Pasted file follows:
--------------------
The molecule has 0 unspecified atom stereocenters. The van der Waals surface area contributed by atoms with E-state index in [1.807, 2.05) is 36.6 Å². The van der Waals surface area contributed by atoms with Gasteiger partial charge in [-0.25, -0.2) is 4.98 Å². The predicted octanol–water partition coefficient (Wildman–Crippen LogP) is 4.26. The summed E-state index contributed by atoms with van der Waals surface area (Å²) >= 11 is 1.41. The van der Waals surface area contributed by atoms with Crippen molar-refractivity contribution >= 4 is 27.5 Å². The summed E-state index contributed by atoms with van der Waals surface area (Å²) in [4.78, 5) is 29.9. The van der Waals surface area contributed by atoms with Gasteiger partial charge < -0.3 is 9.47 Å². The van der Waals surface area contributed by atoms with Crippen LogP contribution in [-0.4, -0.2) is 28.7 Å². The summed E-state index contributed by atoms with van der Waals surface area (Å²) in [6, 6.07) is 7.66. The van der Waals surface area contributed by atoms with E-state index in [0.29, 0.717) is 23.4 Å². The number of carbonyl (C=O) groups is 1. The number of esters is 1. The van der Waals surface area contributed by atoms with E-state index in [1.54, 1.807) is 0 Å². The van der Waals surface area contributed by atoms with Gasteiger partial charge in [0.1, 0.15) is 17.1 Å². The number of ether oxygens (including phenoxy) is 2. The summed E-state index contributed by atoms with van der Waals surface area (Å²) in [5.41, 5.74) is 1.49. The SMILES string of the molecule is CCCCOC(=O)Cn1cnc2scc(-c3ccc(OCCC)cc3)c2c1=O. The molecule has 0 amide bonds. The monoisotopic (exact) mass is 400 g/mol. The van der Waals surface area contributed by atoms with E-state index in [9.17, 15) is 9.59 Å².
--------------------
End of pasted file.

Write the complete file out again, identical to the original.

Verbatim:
The molecule has 0 unspecified atom stereocenters. The van der Waals surface area contributed by atoms with E-state index in [1.807, 2.05) is 36.6 Å². The van der Waals surface area contributed by atoms with Gasteiger partial charge in [-0.25, -0.2) is 4.98 Å². The predicted octanol–water partition coefficient (Wildman–Crippen LogP) is 4.26. The summed E-state index contributed by atoms with van der Waals surface area (Å²) >= 11 is 1.41. The van der Waals surface area contributed by atoms with Crippen molar-refractivity contribution >= 4 is 27.5 Å². The summed E-state index contributed by atoms with van der Waals surface area (Å²) in [4.78, 5) is 29.9. The van der Waals surface area contributed by atoms with Gasteiger partial charge < -0.3 is 9.47 Å². The van der Waals surface area contributed by atoms with Crippen LogP contribution in [-0.4, -0.2) is 28.7 Å². The summed E-state index contributed by atoms with van der Waals surface area (Å²) in [6, 6.07) is 7.66. The van der Waals surface area contributed by atoms with E-state index in [0.29, 0.717) is 23.4 Å². The number of carbonyl (C=O) groups is 1. The number of esters is 1. The van der Waals surface area contributed by atoms with E-state index in [1.54, 1.807) is 0 Å². The van der Waals surface area contributed by atoms with Gasteiger partial charge in [0.1, 0.15) is 17.1 Å². The number of ether oxygens (including phenoxy) is 2. The summed E-state index contributed by atoms with van der Waals surface area (Å²) in [5.41, 5.74) is 1.49. The SMILES string of the molecule is CCCCOC(=O)Cn1cnc2scc(-c3ccc(OCCC)cc3)c2c1=O. The molecule has 0 amide bonds. The monoisotopic (exact) mass is 400 g/mol. The van der Waals surface area contributed by atoms with E-state index in [9.17, 15) is 9.59 Å².